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The Spectrum Retreat Review

The Nintendo Switch is no stranger to puzzle games. With excellent traditional puzzlers like Puyo Puyo Tetris and Picross S (not to mention dozens of others), there’s plenty to choose from. Spatial mind games with various hazards and challenges, such as Death Squared stand out as some of the best the system has to offer. Over the last decade one of the most popular has been the Portal series, which is unfortunately not yet on the console. That’s where fill-ins like The Spectrum Retreat come in!



Welcome to the Penrose Hotel. You are Alex. When you wake up from your slumber your confusion as to where you are is only exacerbated by the bewilderment of what you are supposed to do. A sudden knock at the door jolts you to life and when you open it up there’s an android requesting your presence in the restaurant for some breakfast. It very quickly becomes clear that you seem to be the only human in the hotel. As you go through your apparent morning routine, you receive a phone call from a woman named Cooper. She then guides you through a bunch of puzzles laid before you and from here nothing makes any more sense than it did when you woke up. Her role as the narrator is meant to give you a feeling of intrigue and suspense as it quickly becomes apparent this isn’t any ordinary hotel and you aren’t any ordinary prisoner.

This is a first-person puzzle game that clearly took a lot of inspiration from Portal, but is just different enough to make it worth playing. The meat of The Spectrum Retreat is really the puzzle portions where you need to authenticate yourself to reach the roof of the hotel where Cooper is trying to get you to. As you navigate the corridors and mazes you will have to change the colors of cubes around the play area to gain access through energy barriers. The color of the cube needs to match the color of the barrier or other energy source for you to interact with it. So, for example, if you are aligned with the white color then you can pass through white energy barriers. However, if there is an energy bridge spanning an expanse and you’re the same color you’ll fall right through to your death, so you have to be careful to switch your colors up frequently.



Many of the puzzles are genuinely clever and they contribute the most fun to the game. However, the controls in the game leave a little bit to be desired. To be precise, the analog sticks are a bit too sensitive, sometimes making it difficult to select buttons on a keypad or to accurately point the cursor inside a cube to grab its color. Combine this with the short throw on the Joy-Con controllers and it’s a recipe for disaster. Thankfully the game does let you customize the sensitivity of the sticks, but when I slowed down the movement it also slowed down everything and the game moved slower than I’d have liked. I had slightly better results using a Nintendo Switch Pro Controller, so that would probably be the best way to experience this game.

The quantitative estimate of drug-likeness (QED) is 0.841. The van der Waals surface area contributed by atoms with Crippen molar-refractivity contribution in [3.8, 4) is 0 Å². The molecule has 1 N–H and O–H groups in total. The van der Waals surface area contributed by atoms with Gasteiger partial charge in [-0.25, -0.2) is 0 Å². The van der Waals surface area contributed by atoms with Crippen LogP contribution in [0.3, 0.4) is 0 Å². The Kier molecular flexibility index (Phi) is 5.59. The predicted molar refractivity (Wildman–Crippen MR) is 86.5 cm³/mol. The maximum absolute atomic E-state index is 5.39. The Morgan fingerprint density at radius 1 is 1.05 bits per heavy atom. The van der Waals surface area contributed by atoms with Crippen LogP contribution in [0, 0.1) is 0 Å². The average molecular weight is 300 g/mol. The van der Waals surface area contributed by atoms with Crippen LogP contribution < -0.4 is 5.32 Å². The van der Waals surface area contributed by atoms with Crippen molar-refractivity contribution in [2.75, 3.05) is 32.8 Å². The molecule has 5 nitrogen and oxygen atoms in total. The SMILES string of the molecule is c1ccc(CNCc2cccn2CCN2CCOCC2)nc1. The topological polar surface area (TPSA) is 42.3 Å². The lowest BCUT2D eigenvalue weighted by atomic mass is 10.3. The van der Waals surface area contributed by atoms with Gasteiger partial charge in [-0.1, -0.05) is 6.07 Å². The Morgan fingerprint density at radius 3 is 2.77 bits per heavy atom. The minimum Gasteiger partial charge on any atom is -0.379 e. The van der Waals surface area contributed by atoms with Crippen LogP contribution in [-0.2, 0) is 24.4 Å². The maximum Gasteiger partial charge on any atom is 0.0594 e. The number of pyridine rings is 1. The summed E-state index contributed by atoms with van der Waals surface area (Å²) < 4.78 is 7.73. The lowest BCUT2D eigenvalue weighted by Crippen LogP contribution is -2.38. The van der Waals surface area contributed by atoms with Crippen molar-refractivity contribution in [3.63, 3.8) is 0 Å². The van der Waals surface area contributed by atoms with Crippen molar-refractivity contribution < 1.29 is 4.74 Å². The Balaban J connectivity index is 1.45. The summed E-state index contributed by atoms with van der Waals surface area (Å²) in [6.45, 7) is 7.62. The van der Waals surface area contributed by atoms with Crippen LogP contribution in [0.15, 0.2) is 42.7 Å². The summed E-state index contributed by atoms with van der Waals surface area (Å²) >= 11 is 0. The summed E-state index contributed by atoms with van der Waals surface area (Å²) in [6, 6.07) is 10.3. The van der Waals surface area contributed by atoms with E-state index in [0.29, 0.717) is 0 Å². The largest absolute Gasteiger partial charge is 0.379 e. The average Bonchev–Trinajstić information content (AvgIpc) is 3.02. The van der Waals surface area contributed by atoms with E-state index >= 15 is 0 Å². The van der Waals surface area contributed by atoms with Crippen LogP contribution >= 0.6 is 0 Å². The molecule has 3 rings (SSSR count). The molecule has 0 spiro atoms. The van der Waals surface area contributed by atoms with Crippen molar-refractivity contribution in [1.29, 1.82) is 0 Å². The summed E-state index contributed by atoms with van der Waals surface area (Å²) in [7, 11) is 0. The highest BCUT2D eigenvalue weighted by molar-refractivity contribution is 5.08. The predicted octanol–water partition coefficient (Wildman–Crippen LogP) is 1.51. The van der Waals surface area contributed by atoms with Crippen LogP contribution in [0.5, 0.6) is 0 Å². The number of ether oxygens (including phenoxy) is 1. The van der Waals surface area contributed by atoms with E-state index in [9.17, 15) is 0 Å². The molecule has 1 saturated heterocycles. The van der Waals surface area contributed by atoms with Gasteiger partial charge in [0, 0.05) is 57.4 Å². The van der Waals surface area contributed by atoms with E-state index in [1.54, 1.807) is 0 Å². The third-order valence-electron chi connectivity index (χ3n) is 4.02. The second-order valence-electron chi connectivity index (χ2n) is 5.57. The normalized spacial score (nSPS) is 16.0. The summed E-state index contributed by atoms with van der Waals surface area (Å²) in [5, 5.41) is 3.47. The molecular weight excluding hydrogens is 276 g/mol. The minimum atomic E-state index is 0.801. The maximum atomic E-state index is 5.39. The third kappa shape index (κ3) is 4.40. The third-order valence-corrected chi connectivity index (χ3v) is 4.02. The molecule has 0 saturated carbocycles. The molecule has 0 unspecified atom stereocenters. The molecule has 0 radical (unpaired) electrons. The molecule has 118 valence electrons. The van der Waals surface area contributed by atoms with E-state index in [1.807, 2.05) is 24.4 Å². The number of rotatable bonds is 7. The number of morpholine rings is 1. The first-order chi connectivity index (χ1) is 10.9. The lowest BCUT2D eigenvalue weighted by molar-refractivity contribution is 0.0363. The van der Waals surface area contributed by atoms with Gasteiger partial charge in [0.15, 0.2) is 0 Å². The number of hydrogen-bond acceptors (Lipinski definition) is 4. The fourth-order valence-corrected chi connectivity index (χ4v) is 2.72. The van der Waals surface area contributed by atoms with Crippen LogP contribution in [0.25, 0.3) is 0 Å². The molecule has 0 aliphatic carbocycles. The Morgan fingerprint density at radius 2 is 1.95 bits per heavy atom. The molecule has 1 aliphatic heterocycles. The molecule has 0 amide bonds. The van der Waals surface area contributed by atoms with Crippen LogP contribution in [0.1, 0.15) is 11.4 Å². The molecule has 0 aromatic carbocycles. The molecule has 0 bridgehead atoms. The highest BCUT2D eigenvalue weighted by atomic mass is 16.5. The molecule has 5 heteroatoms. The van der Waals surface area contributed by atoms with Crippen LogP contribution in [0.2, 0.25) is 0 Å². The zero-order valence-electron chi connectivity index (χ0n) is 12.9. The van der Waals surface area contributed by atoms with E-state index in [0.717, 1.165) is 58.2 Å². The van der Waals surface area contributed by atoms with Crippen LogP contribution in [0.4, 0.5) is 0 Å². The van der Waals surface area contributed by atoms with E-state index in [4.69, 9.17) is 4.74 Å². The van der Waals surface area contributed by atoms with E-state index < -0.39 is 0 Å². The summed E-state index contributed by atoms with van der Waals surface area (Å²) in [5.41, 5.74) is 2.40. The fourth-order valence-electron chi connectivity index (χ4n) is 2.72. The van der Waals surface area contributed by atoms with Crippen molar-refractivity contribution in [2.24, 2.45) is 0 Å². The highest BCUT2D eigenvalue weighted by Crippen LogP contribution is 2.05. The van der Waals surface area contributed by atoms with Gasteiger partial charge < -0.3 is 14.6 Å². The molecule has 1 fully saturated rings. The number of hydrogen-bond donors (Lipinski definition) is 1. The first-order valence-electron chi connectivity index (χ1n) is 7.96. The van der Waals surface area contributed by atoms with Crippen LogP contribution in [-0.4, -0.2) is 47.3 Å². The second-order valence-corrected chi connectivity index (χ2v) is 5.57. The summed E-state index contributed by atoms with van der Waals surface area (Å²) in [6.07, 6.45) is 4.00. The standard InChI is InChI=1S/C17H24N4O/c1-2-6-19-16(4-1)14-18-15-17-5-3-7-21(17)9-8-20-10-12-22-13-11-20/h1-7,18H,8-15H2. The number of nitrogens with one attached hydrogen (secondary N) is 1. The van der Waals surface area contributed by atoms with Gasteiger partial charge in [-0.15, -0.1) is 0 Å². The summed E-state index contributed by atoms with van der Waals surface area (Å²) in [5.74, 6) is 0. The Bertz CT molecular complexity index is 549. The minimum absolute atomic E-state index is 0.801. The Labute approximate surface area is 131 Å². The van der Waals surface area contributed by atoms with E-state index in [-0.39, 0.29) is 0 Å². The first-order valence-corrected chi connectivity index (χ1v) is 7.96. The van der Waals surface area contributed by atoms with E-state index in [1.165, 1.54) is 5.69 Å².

The rest of the game is listening to Cooper and having her tell you what you need to do to get to the next level. Smattered throughout the hotel are memories and documents that point to some sort of medical insurance nightmare they were going through. There were also insinuations about attendance for someone at school. The assumptions will be made by the player, but even this was not enough to get me to truly care about Alex and his plight. I believe that some may get engrossed in the story more than I did. But there just wasn’t a lot to get you to care about his problems. The most interesting factor for me is what got Alex into this mess and how. You’ll just have to wait until the end to find out.



If you’re interested in picking up a great puzzle game that is along the lines of Portal and features a somewhat entertaining story then The Spectrum Retreat should deliver. The puzzles are fun to solve and the gameplay, for the most part, works well. There’s not much new or exciting to push the genre forward here, but there’s nothing else quite like it on the Switch.



The Spectrum Retreat Review
  • 8/10
    Graphics - 8/10
  • 8/10
    Sound - 8/10
  • 7/10
    Gameplay - 7/10
  • 6/10
    Lasting Appeal - 6/10

Final Thoughts: GOOD

The Spectrum Retreats is an interesting and fun puzzle game. The best parts of the game are the color puzzles that lock and unlock panels that will allow you to move through the levels. It’s a well thought out and challenging game that will give you an estimated 5+ hours of fun.

The Spectrum Retreat was reviewed using a final retail Nintendo Switch download code provided by the publisher.


Jay Kittelson

Jay has been an avid gamer since the Intellivision days.  His hobbies include building PCs, 3D modeling and printing, and spending time with his children and dog.

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